Three Things To Remember Before You Put Your Product Into The Market
One of the most complicated parts of a new business is preparing for the launch of your product.
You have a passionate cause, a great social enterprise idea and the support of funders, but there still remains one of the most complicated parts of a new business: putting a product into the market. Whether it's software, a service, or a physical good, the product is how consumers will identify your business- and, ultimately, it will determine your venture's success.
Michael Dearing, founder of Harrison Metal, invests in early-stage technology companies, helping them take products to market and create a thriving business. A former senior vice president and general merchandise manager for eBay.com, Dearing has worked with a wide variety of successful start-ups, such as Birchbox and Acompli. So what are three pivotal things social entrepreneurs should keep in mind as they get ready to put their best products forward? Dearing shared his insight with The Venture.
1. Everything is a prototype.
All too often, founders question and over-think every decision and detail as they prepare to launch a product. Fine-tuning is important, but once a product has been released, it doesn't mean it's finished, says Dearing. Always remember that everything is a prototype and a work in progress. "Look at the long history of products and companies you admire…they all started out in a lower resolution than what they evolved to," Dearing says. "There are no instances in which a product has emerged fully formed."
Taking note of how successful businesses have changed over the years may yield some helpful insight into how you'd like to develop your own work, while also providing some much-needed perspective.
2. Keep an open mind.
When developing your product, it is easy to get sucked into a single vision. In order to remain flexible and creative in your problem solving, it is important to observe and keep your mind open at all times.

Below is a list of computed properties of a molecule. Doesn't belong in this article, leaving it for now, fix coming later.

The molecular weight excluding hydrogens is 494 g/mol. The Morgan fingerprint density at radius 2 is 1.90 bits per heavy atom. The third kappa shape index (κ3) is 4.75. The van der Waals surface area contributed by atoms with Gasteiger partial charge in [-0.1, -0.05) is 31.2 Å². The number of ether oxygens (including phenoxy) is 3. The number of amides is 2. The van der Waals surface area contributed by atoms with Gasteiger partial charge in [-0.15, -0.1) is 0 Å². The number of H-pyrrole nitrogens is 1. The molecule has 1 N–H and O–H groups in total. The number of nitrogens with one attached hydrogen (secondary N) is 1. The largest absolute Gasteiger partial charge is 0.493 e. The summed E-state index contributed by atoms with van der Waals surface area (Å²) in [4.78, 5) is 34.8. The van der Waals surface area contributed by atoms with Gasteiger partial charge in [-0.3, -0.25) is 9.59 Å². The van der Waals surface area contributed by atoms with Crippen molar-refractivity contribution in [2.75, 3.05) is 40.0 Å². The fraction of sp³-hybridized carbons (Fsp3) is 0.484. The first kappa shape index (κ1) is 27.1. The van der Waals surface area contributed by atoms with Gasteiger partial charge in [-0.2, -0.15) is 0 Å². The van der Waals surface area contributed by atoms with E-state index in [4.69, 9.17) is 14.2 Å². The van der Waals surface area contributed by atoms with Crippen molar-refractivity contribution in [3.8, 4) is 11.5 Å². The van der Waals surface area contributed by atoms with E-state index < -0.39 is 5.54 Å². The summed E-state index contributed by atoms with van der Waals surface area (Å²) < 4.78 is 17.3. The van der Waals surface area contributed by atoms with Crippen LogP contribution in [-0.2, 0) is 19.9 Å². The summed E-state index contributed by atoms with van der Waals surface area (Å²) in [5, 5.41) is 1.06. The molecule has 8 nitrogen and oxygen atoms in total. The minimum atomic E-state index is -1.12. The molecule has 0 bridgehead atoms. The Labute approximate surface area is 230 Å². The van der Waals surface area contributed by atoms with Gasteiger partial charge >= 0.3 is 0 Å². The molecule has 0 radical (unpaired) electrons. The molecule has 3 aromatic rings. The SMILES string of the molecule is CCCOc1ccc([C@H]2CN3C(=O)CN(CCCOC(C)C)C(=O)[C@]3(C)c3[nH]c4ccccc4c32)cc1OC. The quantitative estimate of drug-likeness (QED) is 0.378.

"The very best founders and entrepreneurs are great ethnographers," says Dearing, referring to the sociological practice of gathering and documenting observations of people and cultures. "They're collecting without thinking, and then knitting together great ideas and solutions into their work."
Dearing also recommends understanding former Intel CEO Andy Grove's black box analogy as a way to evaluate your concept while developing your product. In the most basic terms, thinking of your business as a black box will help you sort out the input, labor and output. In other words, the black box will help you analyze your project's production process. "The black box is for your product development and for your product's impact on your users' life," says Dearing.
3. Don't forget the simple math.
It may seem counterintuitive for a socially driven business to focus on money, but it is necessary for any for-profit social enterprise to remember basic economics in order to survive.
"Social missions sometimes ignore the iron rule: Your perceived value should always be greater than your price, and your price should always be greater than your cost," Dearing says.
From the very beginning entrepreneurs are engaged in a struggle to turn their insight into a product, and are then tasked with turning that product into a viable business. Straying from the formula can cause problems further down the road, not only disrupting your project's economic health, but also your ability to make an impact.
Dearing puts it plainly: "It doesn't matter whether the company is for profit or for philanthropy- if you run out of cash, you die."
The Venture is a new global social enterprise initiative searching for extraordinary startups and new ideas that use business to create positive change. If you have a GCC-based social enterprise or an idea for a social enterprise, enter The Venture #WinTheRightWay to potentially win your share of US$1 million.